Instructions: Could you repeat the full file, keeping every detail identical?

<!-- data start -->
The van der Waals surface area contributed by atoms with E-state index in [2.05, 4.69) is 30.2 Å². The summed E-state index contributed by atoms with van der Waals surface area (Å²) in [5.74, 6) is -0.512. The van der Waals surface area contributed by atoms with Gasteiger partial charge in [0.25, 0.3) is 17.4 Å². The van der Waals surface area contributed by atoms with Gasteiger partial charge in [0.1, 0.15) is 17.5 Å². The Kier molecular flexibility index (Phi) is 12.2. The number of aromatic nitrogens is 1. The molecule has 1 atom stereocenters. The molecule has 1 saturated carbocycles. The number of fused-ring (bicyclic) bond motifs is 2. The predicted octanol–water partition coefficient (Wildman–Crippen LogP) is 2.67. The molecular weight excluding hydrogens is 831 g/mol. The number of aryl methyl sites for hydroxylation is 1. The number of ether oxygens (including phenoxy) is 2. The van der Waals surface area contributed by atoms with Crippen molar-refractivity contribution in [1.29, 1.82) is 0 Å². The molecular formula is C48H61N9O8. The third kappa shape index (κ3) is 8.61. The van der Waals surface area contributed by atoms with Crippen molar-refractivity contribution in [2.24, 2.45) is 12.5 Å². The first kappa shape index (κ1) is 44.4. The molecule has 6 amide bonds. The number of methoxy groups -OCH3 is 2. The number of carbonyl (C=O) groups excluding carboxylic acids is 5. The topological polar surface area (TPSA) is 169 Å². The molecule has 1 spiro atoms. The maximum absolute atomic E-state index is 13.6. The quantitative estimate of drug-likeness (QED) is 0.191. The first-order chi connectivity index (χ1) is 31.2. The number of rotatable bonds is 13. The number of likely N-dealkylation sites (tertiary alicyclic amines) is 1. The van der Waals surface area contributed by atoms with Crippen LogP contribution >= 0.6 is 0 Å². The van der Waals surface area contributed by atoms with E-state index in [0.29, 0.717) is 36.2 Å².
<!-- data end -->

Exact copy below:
The van der Waals surface area contributed by atoms with E-state index in [2.05, 4.69) is 30.2 Å². The summed E-state index contributed by atoms with van der Waals surface area (Å²) in [5.74, 6) is -0.512. The van der Waals surface area contributed by atoms with Gasteiger partial charge in [0.25, 0.3) is 17.4 Å². The van der Waals surface area contributed by atoms with Gasteiger partial charge in [0.1, 0.15) is 17.5 Å². The Kier molecular flexibility index (Phi) is 12.2. The number of aromatic nitrogens is 1. The molecule has 1 atom stereocenters. The molecule has 1 saturated carbocycles. The number of fused-ring (bicyclic) bond motifs is 2. The predicted octanol–water partition coefficient (Wildman–Crippen LogP) is 2.67. The molecular weight excluding hydrogens is 831 g/mol. The number of aryl methyl sites for hydroxylation is 1. The number of ether oxygens (including phenoxy) is 2. The van der Waals surface area contributed by atoms with Crippen molar-refractivity contribution in [1.29, 1.82) is 0 Å². The molecular formula is C48H61N9O8. The third kappa shape index (κ3) is 8.61. The van der Waals surface area contributed by atoms with Crippen molar-refractivity contribution in [2.24, 2.45) is 12.5 Å². The first kappa shape index (κ1) is 44.4. The molecule has 6 amide bonds. The number of methoxy groups -OCH3 is 2. The number of carbonyl (C=O) groups excluding carboxylic acids is 5. The topological polar surface area (TPSA) is 169 Å². The molecule has 1 spiro atoms. The maximum absolute atomic E-state index is 13.6. The quantitative estimate of drug-likeness (QED) is 0.191. The first-order chi connectivity index (χ1) is 31.2. The number of rotatable bonds is 13. The number of likely N-dealkylation sites (tertiary alicyclic amines) is 1. The van der Waals surface area contributed by atoms with Crippen LogP contribution >= 0.6 is 0 Å². The van der Waals surface area contributed by atoms with E-state index in [0.29, 0.717) is 36.2 Å².